The short flight to Singapore was a breeze, we were through immigration and in possession of our luggage within 30 minutes. We went to the metro system and, after a bit of to-ing and fro-ing we managed to get our tickets. Their metro system works like a charm and due to the clandestine rules and huge fines for eating or drinking on board (S$500), it's clean to the point of being sterile.
On the street, it was muggy, a little bit of drizzle had started to fall, which took some of the heat out of the day. We jumped in a taxi for the final leg. As we pulled up at the hotel, the taxi driver jovially commented "ooh that's a real budget hotel", it made us laugh, there's no such thing as a cheap hotel in Singapore and in fact the hotel, despite its extraordinary meagre appearance (it was a converted shop house), was very overpriced.
Singapore turned out to be quite lovely really, we spent a few hours wandering round the botanic gardens before heading to the national orchid garden. Both were spectacular, we felt jealous of the Singaporeans as we walked round. It wasn't the precision of the plants or the arrow-straight bamboo, it was more about the atmosphere within the grounds and of course the year round weather to enjoy it. The orchid garden was something else, orchids of every size, shape and colour were growing amid ferns, palms and mosses. It was like Eden.
The flip side of the gardens is the harbour front, a forest of buildings, mostly, good looking, modern and tall. Between the concrete redwoods are smaller, historic buildings brimming with character. The Chinese shop houses, the buildings that house the history museums are all from days gone by and look much older than thy are next to all the shiny metal and glass. But we liked it, it surprised us and that's always nice. As we walked past the shop houses, folks were sitting down for an early dinner, seafood is clearly the desired dish, there were crabs of all species available, the common denominator being that they'd look more at home fighting Godzilla than on a plate. They were HUGE, frightening in fact. The lobsters were equally enormous about a foot long, we've never seen anything like it.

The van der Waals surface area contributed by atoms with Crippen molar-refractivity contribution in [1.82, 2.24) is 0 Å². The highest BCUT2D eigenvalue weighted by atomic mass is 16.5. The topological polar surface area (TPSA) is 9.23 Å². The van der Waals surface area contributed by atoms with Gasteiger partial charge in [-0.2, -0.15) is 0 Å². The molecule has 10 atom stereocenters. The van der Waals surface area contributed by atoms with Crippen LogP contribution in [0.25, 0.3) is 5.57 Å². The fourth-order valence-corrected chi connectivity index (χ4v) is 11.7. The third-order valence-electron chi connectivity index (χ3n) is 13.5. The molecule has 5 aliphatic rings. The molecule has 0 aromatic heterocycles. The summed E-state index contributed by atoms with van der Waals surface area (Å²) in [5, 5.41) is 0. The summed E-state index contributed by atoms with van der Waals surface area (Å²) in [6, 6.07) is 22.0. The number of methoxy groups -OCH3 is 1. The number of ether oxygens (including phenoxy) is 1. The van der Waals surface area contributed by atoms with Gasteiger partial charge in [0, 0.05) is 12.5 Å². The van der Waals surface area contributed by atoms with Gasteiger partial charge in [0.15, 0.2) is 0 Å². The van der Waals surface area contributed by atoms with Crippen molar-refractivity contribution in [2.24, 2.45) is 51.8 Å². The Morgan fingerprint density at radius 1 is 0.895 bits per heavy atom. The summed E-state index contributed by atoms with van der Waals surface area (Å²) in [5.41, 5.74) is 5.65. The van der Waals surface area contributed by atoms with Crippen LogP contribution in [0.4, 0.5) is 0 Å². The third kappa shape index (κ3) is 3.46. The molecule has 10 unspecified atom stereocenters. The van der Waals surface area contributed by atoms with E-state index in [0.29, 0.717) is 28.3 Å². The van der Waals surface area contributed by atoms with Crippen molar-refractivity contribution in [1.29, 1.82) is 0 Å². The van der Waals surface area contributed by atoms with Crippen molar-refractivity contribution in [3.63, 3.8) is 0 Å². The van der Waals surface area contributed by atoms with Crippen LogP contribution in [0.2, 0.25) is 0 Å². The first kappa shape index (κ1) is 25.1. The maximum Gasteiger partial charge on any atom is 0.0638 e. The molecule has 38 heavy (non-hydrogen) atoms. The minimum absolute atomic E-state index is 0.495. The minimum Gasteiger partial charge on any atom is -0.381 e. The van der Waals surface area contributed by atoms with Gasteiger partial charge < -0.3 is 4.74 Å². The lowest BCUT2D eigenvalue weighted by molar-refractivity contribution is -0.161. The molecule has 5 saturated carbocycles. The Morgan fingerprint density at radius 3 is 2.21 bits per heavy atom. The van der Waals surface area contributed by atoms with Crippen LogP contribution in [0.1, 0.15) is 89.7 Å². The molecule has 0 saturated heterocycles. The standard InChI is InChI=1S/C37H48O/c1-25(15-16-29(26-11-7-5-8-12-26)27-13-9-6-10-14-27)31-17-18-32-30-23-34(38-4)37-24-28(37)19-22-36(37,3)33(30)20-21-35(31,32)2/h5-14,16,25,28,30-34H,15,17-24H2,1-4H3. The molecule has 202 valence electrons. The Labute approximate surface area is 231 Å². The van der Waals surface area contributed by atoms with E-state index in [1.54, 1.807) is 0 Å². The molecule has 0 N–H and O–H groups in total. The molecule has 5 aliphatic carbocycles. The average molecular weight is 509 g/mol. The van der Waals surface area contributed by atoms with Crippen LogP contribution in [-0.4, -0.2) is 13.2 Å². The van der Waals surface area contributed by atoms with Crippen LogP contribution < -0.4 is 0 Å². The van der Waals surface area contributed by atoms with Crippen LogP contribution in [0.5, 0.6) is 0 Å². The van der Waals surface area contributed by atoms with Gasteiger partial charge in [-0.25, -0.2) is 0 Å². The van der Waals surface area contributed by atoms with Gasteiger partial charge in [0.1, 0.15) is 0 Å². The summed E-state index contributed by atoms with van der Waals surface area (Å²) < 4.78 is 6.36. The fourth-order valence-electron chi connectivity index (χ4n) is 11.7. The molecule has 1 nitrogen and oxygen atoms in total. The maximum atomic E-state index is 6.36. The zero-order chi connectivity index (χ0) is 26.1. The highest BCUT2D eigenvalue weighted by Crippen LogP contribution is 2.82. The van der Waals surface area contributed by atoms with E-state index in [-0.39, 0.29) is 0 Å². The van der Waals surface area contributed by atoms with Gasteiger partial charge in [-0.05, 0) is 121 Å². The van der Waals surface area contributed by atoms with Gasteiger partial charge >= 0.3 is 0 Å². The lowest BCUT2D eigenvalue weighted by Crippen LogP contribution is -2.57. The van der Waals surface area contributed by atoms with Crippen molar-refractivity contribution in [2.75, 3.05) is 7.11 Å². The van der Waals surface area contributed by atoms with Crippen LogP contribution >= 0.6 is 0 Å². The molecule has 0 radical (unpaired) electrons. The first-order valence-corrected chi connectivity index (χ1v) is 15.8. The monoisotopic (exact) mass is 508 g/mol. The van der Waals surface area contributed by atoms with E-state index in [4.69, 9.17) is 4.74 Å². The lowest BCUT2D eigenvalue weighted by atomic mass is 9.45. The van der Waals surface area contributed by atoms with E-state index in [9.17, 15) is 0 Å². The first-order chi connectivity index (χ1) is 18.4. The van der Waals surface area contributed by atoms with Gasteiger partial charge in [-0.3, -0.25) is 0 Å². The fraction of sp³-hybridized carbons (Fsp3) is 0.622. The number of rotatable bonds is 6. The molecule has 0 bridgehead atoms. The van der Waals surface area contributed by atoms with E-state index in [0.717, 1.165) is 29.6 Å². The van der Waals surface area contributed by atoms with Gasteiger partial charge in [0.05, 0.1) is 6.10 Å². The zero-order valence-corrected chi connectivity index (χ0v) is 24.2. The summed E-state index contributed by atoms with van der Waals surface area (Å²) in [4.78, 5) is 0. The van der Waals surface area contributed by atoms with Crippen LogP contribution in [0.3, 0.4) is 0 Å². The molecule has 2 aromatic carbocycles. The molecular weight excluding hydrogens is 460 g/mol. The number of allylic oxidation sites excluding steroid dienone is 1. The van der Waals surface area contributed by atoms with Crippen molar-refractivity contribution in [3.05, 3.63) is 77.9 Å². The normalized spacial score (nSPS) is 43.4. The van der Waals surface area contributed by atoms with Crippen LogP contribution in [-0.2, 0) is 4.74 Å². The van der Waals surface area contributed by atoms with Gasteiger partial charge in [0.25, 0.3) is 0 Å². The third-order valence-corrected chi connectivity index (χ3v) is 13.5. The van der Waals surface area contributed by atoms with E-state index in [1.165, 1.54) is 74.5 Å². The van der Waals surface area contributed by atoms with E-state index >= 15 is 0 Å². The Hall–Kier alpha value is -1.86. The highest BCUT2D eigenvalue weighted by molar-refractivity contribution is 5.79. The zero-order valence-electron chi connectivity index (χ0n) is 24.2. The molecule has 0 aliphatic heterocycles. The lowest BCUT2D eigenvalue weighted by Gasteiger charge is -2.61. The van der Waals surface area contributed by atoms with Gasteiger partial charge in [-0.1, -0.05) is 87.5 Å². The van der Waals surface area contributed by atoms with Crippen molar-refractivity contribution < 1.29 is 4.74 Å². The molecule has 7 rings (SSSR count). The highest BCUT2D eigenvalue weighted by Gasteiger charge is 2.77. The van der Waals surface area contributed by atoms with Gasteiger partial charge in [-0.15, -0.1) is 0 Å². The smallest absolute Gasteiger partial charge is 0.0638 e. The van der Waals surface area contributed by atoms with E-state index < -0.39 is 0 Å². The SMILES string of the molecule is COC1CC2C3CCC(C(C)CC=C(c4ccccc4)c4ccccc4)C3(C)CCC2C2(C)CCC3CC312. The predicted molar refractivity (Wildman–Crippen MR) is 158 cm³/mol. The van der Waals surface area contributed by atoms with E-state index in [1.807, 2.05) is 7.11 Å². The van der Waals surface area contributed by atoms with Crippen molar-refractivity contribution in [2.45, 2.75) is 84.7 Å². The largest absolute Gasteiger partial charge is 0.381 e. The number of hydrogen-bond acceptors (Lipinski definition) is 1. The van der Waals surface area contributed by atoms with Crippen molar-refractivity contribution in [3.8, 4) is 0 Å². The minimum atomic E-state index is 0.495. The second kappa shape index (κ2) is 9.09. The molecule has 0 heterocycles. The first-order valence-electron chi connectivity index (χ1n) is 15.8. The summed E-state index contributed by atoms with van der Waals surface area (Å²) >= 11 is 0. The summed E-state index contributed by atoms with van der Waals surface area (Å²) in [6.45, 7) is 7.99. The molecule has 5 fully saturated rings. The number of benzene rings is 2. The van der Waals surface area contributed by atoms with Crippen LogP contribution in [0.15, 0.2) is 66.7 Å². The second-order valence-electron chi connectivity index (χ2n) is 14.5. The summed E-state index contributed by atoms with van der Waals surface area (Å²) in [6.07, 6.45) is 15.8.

Down by the water, tourists gather in their hundreds at Merlion, a huge statue that has the head of a lion and the body of a fish. Beyond the statue lies arguably the best looking building in Singapore, the Marina Sands Building. A huge canal barge-shaped platform, adorned with a forest full of trees and plants sits across three sky scraping towers. The wicket shaped building dominated the bay and looks amazing from all angles (we took a lot of photos).
The riverbank was fairly quiet, the exception being the free open air theatre, where tonight's turn was warming up. It sounded pretty good, we'd be back.
We visited a couple of the museums, strolled around the parks and the occasional mosque and church, we tried to go into the synagogue but they wouldn't let us in. Every metro station sits underneath a vast shopping mall and we walked around a couple of those too.
Evening rolled round and we headed back to the waterfront for the night-time panoramas. We found a great spot on the roof of the mall which seemed to be a semi secret again us and the locals. We had a near 360 degrees view round the harbour, the Ferris wheel, the financial district and the spiky roof of the Esplanade. It was incredible, and then around 8pm the whole lot was lit up by a jaw-dropping light and laser show. The lights were coming predominantly from the big show off, Marina Bay and we had a stroke of luck as the rooftop we were on was directly above the riverbank theatre, the surrounding buildings were lit up to the sounds of Indian drums and sitar from below. Magical.
We were staying in yet another Chinatown (our 5th we think) and just round the corner from the hotel was an open sided food hall, the choice of food available was so great we lost the ability to choose anything. On our second loop round we were able to be a bit more objective and bagged ourselves some deliciously spicy veggies and rice for Jan and a seriously delicious chicken curry for me and all for about 3 quid! In Singapore, that felt like a massive win.
As one would expect, the people are are stylish, the streets are spotlessly clean (people stub their cigarettes out on their shoe and take the butt in with them, imagine that???). The public transport is immaculate, efficient and reasonably priced and the traffic moves freely in most parts of town. We came expecting to be bled dry but actually, there's loads of cheap or free things to do and see and plenty of places to grab a delicious, filling bite to eat for just a few pounds.
We'd read "when coming to Raffles, why not see Singapore?" We chose to see Singapore and skip Raffles, we think we made a great choice.
And so on to Indonesia, the final Asian country on our list.